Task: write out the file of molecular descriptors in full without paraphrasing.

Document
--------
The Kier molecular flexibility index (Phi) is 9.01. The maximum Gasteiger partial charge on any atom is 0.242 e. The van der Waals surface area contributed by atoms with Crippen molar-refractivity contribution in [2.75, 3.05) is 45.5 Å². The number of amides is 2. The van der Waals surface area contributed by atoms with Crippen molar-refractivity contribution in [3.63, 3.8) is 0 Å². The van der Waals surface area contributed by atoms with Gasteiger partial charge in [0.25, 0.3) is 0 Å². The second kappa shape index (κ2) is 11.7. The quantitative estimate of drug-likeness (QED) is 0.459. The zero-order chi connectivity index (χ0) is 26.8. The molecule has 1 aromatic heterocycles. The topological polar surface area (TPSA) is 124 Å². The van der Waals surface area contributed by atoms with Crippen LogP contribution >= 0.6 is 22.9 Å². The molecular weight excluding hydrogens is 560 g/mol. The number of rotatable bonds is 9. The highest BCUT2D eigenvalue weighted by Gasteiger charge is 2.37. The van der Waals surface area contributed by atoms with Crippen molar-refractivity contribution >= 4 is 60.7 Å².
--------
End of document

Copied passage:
The Kier molecular flexibility index (Phi) is 9.01. The maximum Gasteiger partial charge on any atom is 0.242 e. The van der Waals surface area contributed by atoms with Crippen molar-refractivity contribution in [2.75, 3.05) is 45.5 Å². The number of amides is 2. The van der Waals surface area contributed by atoms with Crippen molar-refractivity contribution in [3.63, 3.8) is 0 Å². The van der Waals surface area contributed by atoms with Gasteiger partial charge in [0.25, 0.3) is 0 Å². The second kappa shape index (κ2) is 11.7. The quantitative estimate of drug-likeness (QED) is 0.459. The zero-order chi connectivity index (χ0) is 26.8. The molecule has 1 aromatic heterocycles. The topological polar surface area (TPSA) is 124 Å². The van der Waals surface area contributed by atoms with Crippen LogP contribution >= 0.6 is 22.9 Å². The molecular weight excluding hydrogens is 560 g/mol. The number of rotatable bonds is 9. The highest BCUT2D eigenvalue weighted by Gasteiger charge is 2.37. The van der Waals surface area contributed by atoms with Crippen molar-refractivity contribution >= 4 is 60.7 Å².